As we’ve seen and will continue to see, Elly has the devil’s own time getting her children to clean their rooms. Every so often, we have to see her get into a pitched battle with her kids because she doesn’t think that they have pride in their surroundings; the payoff is that the evil, chaos-loving, mother-hating child loves the filth because children are evil and defiant. What all this reminds me of is a sound-bite from the old PBS show “Caillou” that has the title character declare that he doesn’t want to be clean for some reason or another. No child that I have ever encountered would say this any more than he would ask for ‘sugar cereal’. What seems to be happening is that an exasperated adult who doesn’t have much of an insight into how her children think or any inclination towards gaining any is putting her words in the child’s mouth.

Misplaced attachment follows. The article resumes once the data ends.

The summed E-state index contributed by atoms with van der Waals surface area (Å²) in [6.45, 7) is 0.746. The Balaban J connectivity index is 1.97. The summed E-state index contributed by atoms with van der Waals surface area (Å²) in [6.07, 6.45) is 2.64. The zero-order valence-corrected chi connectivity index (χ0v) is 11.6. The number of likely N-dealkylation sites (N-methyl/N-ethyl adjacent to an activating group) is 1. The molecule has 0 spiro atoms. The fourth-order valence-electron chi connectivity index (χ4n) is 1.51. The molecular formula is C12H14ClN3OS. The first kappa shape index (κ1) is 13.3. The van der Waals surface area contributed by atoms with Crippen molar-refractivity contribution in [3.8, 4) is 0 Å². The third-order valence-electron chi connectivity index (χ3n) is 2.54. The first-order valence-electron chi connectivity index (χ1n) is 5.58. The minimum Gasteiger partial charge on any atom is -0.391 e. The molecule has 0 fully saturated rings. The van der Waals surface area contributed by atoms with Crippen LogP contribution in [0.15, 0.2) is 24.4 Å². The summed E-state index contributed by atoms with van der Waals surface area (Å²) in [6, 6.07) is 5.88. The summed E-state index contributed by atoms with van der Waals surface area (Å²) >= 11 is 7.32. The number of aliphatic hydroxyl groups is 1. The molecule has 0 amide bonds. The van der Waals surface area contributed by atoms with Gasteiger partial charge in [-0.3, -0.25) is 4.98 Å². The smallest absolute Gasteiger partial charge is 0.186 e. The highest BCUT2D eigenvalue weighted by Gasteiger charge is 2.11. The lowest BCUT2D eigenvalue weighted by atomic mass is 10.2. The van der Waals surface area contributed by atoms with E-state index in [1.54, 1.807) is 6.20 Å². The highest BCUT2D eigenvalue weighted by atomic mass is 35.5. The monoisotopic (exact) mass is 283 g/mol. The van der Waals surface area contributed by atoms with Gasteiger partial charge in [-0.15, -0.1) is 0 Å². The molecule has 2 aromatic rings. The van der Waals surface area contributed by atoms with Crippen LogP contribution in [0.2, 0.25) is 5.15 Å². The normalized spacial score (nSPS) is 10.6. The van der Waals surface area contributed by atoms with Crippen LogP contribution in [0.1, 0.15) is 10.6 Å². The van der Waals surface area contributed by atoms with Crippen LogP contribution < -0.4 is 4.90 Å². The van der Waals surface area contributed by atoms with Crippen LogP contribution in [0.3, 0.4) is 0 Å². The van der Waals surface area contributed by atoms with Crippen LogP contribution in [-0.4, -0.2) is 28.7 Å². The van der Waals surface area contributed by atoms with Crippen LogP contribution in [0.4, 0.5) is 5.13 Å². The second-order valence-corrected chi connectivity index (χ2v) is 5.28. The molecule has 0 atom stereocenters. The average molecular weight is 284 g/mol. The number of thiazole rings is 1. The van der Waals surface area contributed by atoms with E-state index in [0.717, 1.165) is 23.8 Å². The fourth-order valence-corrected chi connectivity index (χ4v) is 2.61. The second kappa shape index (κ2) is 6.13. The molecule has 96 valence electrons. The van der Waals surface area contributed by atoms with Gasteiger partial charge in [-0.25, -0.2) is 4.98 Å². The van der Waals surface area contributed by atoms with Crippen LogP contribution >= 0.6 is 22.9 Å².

What Elly does not seem able to realize is that Michael, Elizabeth and April have the same need to control their environment that she and every other person alive have. She also tends to not want to admit that small children react poorly to change. What this leads to is her not being able to understand or sympathize with their confusion and anger when told that all of a sudden, Mommy can’t pick up after them any more. We must also factor in Elly’s very low tolerance for disagreement. The instant that a child does not immediately and blindly agree with the belligerent stream of passive-aggressive codswallop issuing forth from Mommy’s lips, he or she is a bad child who wants to usher in chaos; this goes double for a child who doesn’t clean in exactly the right way. We thus have something anyone not stupid and useless would see as a natural response to being treated like an enemy: a passive-aggressive act of rebellion. Not, of course, that she or John see their own need for their children to admit that they're horrible little parasites who ruined their parents' lives as causing the defiance that scares and angers them. More on that next time.